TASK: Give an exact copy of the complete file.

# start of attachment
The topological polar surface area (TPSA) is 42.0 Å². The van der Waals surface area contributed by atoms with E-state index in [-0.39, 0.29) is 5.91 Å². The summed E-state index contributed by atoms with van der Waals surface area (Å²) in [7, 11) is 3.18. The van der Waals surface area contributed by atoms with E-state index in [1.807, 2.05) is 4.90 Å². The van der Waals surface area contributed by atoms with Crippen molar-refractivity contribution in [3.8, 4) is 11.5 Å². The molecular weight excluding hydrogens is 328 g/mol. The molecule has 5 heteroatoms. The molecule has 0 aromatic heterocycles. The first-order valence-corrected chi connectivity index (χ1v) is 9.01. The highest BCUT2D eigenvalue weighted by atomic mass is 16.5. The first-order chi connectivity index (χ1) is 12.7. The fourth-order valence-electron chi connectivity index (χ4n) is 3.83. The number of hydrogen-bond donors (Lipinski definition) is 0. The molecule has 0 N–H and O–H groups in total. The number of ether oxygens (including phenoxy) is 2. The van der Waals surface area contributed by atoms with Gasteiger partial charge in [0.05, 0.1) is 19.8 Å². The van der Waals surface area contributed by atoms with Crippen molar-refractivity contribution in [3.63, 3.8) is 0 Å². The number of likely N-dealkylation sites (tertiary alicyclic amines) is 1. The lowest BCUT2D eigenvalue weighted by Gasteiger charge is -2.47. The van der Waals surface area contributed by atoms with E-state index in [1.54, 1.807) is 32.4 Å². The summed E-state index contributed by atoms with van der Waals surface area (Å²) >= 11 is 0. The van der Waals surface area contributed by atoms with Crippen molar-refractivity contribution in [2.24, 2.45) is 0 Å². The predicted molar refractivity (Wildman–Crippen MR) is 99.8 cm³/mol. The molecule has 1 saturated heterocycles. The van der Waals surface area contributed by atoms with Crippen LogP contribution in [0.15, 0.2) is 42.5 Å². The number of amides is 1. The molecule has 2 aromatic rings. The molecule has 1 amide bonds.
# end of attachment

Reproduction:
The topological polar surface area (TPSA) is 42.0 Å². The van der Waals surface area contributed by atoms with E-state index in [-0.39, 0.29) is 5.91 Å². The summed E-state index contributed by atoms with van der Waals surface area (Å²) in [7, 11) is 3.18. The van der Waals surface area contributed by atoms with E-state index in [1.807, 2.05) is 4.90 Å². The van der Waals surface area contributed by atoms with Crippen molar-refractivity contribution in [3.8, 4) is 11.5 Å². The molecular weight excluding hydrogens is 328 g/mol. The molecule has 5 heteroatoms. The molecule has 0 aromatic heterocycles. The first-order valence-corrected chi connectivity index (χ1v) is 9.01. The highest BCUT2D eigenvalue weighted by atomic mass is 16.5. The first-order chi connectivity index (χ1) is 12.7. The fourth-order valence-electron chi connectivity index (χ4n) is 3.83. The number of hydrogen-bond donors (Lipinski definition) is 0. The molecule has 0 N–H and O–H groups in total. The number of ether oxygens (including phenoxy) is 2. The van der Waals surface area contributed by atoms with Gasteiger partial charge in [0.05, 0.1) is 19.8 Å². The van der Waals surface area contributed by atoms with Crippen molar-refractivity contribution in [3.63, 3.8) is 0 Å². The number of likely N-dealkylation sites (tertiary alicyclic amines) is 1. The lowest BCUT2D eigenvalue weighted by Gasteiger charge is -2.47. The van der Waals surface area contributed by atoms with E-state index in [1.54, 1.807) is 32.4 Å². The summed E-state index contributed by atoms with van der Waals surface area (Å²) >= 11 is 0. The van der Waals surface area contributed by atoms with Crippen molar-refractivity contribution in [2.24, 2.45) is 0 Å². The predicted molar refractivity (Wildman–Crippen MR) is 99.8 cm³/mol. The molecule has 1 saturated heterocycles. The van der Waals surface area contributed by atoms with Crippen LogP contribution in [0.15, 0.2) is 42.5 Å². The number of amides is 1. The molecule has 2 aromatic rings. The molecule has 1 amide bonds.